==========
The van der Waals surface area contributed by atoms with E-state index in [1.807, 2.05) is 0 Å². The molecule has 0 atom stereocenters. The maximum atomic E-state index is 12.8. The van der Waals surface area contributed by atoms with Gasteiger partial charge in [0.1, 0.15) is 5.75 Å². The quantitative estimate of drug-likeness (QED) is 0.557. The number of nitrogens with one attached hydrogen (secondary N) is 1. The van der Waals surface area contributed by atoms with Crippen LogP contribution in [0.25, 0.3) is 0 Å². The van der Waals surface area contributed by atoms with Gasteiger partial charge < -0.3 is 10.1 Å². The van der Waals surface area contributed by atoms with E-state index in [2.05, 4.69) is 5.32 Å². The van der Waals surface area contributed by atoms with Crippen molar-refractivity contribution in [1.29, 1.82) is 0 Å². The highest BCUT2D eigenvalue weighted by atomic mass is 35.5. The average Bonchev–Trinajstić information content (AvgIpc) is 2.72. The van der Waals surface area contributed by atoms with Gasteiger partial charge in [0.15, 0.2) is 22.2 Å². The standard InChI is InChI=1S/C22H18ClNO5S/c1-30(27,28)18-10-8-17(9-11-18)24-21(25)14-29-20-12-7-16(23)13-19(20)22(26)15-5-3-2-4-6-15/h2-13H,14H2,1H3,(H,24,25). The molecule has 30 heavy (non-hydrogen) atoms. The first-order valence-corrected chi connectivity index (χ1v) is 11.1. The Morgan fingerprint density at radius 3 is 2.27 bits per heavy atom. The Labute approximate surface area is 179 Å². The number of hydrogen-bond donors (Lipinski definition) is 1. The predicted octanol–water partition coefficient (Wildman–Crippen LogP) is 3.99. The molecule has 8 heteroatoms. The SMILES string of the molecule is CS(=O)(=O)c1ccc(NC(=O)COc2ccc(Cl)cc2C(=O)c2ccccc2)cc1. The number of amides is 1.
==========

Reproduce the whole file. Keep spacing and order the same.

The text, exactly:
The van der Waals surface area contributed by atoms with E-state index in [1.807, 2.05) is 0 Å². The molecule has 0 atom stereocenters. The maximum atomic E-state index is 12.8. The van der Waals surface area contributed by atoms with Gasteiger partial charge in [0.1, 0.15) is 5.75 Å². The quantitative estimate of drug-likeness (QED) is 0.557. The number of nitrogens with one attached hydrogen (secondary N) is 1. The van der Waals surface area contributed by atoms with Crippen LogP contribution in [0.25, 0.3) is 0 Å². The van der Waals surface area contributed by atoms with Gasteiger partial charge < -0.3 is 10.1 Å². The van der Waals surface area contributed by atoms with E-state index in [2.05, 4.69) is 5.32 Å². The van der Waals surface area contributed by atoms with Crippen molar-refractivity contribution in [1.29, 1.82) is 0 Å². The highest BCUT2D eigenvalue weighted by atomic mass is 35.5. The average Bonchev–Trinajstić information content (AvgIpc) is 2.72. The van der Waals surface area contributed by atoms with Gasteiger partial charge in [0.15, 0.2) is 22.2 Å². The standard InChI is InChI=1S/C22H18ClNO5S/c1-30(27,28)18-10-8-17(9-11-18)24-21(25)14-29-20-12-7-16(23)13-19(20)22(26)15-5-3-2-4-6-15/h2-13H,14H2,1H3,(H,24,25). The molecule has 30 heavy (non-hydrogen) atoms. The first-order valence-corrected chi connectivity index (χ1v) is 11.1. The Morgan fingerprint density at radius 3 is 2.27 bits per heavy atom. The Labute approximate surface area is 179 Å². The number of hydrogen-bond donors (Lipinski definition) is 1. The predicted octanol–water partition coefficient (Wildman–Crippen LogP) is 3.99. The molecule has 8 heteroatoms. The SMILES string of the molecule is CS(=O)(=O)c1ccc(NC(=O)COc2ccc(Cl)cc2C(=O)c2ccccc2)cc1. The number of amides is 1.